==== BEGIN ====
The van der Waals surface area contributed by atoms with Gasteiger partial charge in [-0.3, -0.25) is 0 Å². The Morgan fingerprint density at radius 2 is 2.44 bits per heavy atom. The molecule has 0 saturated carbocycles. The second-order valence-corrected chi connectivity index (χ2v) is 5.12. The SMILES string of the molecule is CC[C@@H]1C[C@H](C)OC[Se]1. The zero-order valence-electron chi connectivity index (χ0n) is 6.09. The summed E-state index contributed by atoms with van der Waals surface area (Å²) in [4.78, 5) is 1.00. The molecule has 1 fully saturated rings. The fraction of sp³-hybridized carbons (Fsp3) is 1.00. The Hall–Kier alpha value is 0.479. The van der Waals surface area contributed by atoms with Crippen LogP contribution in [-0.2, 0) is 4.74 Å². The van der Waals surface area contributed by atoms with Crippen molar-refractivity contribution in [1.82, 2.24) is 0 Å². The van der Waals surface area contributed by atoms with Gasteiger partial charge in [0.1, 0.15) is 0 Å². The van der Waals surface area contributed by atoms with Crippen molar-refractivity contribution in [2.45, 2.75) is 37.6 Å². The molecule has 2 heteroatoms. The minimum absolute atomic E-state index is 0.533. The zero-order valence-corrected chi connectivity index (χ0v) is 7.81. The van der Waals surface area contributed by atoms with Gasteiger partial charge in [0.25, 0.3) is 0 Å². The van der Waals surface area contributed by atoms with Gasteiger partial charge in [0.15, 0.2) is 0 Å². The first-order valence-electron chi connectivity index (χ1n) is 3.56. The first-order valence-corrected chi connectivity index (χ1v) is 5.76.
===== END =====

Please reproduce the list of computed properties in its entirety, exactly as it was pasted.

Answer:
The van der Waals surface area contributed by atoms with Gasteiger partial charge in [-0.3, -0.25) is 0 Å². The Morgan fingerprint density at radius 2 is 2.44 bits per heavy atom. The molecule has 0 saturated carbocycles. The second-order valence-corrected chi connectivity index (χ2v) is 5.12. The SMILES string of the molecule is CC[C@@H]1C[C@H](C)OC[Se]1. The zero-order valence-electron chi connectivity index (χ0n) is 6.09. The summed E-state index contributed by atoms with van der Waals surface area (Å²) in [4.78, 5) is 1.00. The molecule has 1 fully saturated rings. The fraction of sp³-hybridized carbons (Fsp3) is 1.00. The Hall–Kier alpha value is 0.479. The van der Waals surface area contributed by atoms with Crippen LogP contribution in [-0.2, 0) is 4.74 Å². The van der Waals surface area contributed by atoms with Crippen molar-refractivity contribution in [1.82, 2.24) is 0 Å². The van der Waals surface area contributed by atoms with Gasteiger partial charge in [0.1, 0.15) is 0 Å². The van der Waals surface area contributed by atoms with Crippen molar-refractivity contribution in [2.45, 2.75) is 37.6 Å². The molecule has 2 heteroatoms. The minimum absolute atomic E-state index is 0.533. The zero-order valence-corrected chi connectivity index (χ0v) is 7.81. The van der Waals surface area contributed by atoms with Gasteiger partial charge in [0.25, 0.3) is 0 Å². The van der Waals surface area contributed by atoms with Gasteiger partial charge in [0.15, 0.2) is 0 Å². The first-order valence-electron chi connectivity index (χ1n) is 3.56. The first-order valence-corrected chi connectivity index (χ1v) is 5.76.